Nobel Peace Prize winner Malala Yousafzai met with VOA's Deewa service in Washington Sunday to talk about women’s rights and unveil a trailer for her new documentary. VOA's Katherine Gypson has more.
Video

Video War, Drought Threaten Iraq's Marshlands

Iraq's southern wetlands are in crisis. These areas are the spawning ground for Gulf fisheries, a resting place for migrating wildfowl, and source of livelihood for fishermen and herders. Faith Lapidus has more.
Video

Video Colombians Flee Venezuela as Border Crisis Escalates

Hundreds of Colombians have fled Venezuela since last week, amid an escalating border crisis between the two countries. Last week, Venezuelan President Nicolas Maduro ordered the closure of a key border crossing after smugglers injured three Venezuelan soldiers and a civilian. The president also ordered the deportation of Colombians who are in Venezuela illegally. Zlatica Hoke reports.
Video

Video Rebuilding New Orleans' Music Scene

Ten years after Hurricane Katrina inundated New Orleans, threatening to wash away its vibrant musical heritage along with its neighborhoods, the beat goes on. As Bronwyn Benito and Faith Lapidus report, a Musicians' Village is preserving the city's unique sound.
Video

Video In Russia, Auto Industry in Tailspin

Industry insiders say country relies too heavily on imports as inflation cuts too many consumers out of the market. Daniel Schearf has more from Moscow.
Video

Video Scientist Calls Use of Fetal Tissue in Medical Research Essential

An anti-abortion group responsible for secret recordings of workers at a women's health care organization claims the workers shown are offering baby parts for sale, a charge the organization strongly denies. While the selling of fetal tissue is against the law in the United States, abortion and the use of donated fetal tissue for medical research are both legal. VOA’s Julie Taboh reports.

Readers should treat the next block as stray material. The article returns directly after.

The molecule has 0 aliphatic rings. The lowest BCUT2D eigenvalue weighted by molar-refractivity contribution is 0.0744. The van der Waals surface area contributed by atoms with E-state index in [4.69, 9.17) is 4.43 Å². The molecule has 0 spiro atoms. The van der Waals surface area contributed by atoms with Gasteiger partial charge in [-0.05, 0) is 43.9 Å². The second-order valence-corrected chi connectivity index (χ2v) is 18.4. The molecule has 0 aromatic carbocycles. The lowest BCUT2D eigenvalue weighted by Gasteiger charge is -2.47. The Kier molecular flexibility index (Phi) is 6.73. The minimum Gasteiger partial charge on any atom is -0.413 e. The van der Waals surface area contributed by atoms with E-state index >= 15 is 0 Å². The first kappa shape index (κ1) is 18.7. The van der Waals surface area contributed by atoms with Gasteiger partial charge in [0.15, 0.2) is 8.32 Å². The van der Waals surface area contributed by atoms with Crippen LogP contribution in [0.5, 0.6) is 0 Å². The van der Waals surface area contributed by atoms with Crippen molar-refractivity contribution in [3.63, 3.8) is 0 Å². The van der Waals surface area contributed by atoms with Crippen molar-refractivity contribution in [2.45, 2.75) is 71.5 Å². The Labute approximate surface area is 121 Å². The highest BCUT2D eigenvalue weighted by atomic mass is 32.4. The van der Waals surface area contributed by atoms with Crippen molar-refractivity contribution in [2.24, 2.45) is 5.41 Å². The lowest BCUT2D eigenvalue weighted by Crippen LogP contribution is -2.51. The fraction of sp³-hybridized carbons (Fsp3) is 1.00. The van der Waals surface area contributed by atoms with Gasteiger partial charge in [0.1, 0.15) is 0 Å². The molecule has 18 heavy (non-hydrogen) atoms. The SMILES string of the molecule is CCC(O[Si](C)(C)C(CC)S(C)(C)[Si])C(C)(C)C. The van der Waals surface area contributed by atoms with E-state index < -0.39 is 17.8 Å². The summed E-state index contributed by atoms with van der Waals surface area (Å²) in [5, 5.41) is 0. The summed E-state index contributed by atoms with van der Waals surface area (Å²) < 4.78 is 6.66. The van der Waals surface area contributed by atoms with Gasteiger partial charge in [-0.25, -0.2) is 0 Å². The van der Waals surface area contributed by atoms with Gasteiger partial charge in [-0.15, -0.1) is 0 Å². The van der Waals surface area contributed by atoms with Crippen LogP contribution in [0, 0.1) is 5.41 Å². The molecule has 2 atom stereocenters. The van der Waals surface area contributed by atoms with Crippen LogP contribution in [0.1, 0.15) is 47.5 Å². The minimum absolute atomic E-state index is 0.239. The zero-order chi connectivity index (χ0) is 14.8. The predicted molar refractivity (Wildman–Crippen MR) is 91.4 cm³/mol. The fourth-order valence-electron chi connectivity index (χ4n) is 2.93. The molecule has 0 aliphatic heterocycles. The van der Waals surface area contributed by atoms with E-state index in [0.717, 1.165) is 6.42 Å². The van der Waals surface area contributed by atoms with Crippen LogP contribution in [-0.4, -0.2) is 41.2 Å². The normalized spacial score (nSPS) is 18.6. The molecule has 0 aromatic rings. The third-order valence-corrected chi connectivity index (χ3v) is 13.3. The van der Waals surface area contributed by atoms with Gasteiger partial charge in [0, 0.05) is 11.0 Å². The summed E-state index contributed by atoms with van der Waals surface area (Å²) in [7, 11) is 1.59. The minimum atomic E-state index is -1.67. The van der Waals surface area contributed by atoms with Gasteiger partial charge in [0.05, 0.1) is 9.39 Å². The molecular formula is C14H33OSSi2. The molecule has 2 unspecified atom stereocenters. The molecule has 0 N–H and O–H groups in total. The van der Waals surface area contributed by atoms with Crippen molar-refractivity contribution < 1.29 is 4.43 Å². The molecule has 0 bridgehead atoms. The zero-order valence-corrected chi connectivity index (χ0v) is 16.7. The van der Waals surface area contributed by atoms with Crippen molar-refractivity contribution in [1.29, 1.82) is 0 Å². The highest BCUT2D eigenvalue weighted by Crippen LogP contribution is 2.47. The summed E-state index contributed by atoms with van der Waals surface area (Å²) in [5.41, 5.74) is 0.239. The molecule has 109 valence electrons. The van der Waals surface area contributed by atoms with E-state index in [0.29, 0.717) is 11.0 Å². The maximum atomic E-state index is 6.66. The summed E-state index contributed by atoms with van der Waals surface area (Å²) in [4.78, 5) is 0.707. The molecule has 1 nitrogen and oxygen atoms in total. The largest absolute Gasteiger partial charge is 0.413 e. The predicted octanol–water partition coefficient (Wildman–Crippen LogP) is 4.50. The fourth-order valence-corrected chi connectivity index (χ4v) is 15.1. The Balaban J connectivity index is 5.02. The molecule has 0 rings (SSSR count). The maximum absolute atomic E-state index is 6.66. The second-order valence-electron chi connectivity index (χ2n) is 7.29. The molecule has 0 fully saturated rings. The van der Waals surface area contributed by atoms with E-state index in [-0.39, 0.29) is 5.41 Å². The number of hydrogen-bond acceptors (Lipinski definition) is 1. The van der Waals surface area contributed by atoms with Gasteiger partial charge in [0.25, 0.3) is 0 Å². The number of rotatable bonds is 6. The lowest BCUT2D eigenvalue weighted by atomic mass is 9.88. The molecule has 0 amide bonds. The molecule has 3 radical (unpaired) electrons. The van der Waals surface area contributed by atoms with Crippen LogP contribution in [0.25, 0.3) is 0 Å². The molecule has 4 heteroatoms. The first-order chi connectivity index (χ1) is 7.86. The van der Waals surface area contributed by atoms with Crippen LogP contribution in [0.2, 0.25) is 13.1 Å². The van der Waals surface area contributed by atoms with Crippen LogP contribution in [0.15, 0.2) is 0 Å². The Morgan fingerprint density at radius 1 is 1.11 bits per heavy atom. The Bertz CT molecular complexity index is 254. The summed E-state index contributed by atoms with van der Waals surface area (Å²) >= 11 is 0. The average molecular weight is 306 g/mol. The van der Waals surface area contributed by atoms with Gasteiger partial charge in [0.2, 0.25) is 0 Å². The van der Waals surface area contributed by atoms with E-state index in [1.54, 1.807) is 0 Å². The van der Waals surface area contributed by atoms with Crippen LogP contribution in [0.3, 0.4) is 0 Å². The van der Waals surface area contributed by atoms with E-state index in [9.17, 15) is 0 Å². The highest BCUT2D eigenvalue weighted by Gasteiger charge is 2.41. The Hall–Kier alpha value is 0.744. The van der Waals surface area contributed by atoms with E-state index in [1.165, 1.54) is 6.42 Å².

Video

Video Next to Iran, Climate at Forefront of Obama Agenda

President Barack Obama this week announced new initiatives aimed at making it easier for Americans to access renewable energy sources such as solar and wind. Obama is not slowing down when it comes to pushing through climate change measures, an issue he says is the greatest threat to the country’s national security. VOA correspondent Aru Pande has more from the White House.
Video

Video Arctic Draws International Competition for Oil

A new geopolitical “Great Game” is underway in earth’s northernmost region, the Arctic, where Russia has claimed a large area for resource development and President Barack Obama recently approved Shell Oil Company’s test-drilling project in an area under U.S. control. Greg Flakus reports.
Video

Video Philippine Maritime Police: Chinese Fishermen a Threat to Country’s Security

China and the Philippines both claim maritime rights in the South China Sea.  That includes the right to fish in those waters. Jason Strother reports on how the Philippines is catching Chinese nationals it says are illegal poachers. He has the story from Palawan province.
Video

Video China's Spratly Island Building Said to Light Up the Night 'Like A City'

Southeast Asian countries claim China has illegally seized territory in the Spratly islands. It is especially a concern for a Philippine mayor who says Beijing is occupying parts of his municipality. Jason Strother reports from the capital of Palawan province, Puerto Princesa.
Video

Video Ages-old Ice Reveals Secrets of Climate Change

Ice caps don't just exist at the world's poles. There are also tropical ice caps, and the largest sits atop the Peruvian Andes - but it is melting, quickly, and may be gone within the next 20 years. George Putic reports scientists are now rushing to take samples to get at the valuable information about climate change locked in the ice.

VOA Blogs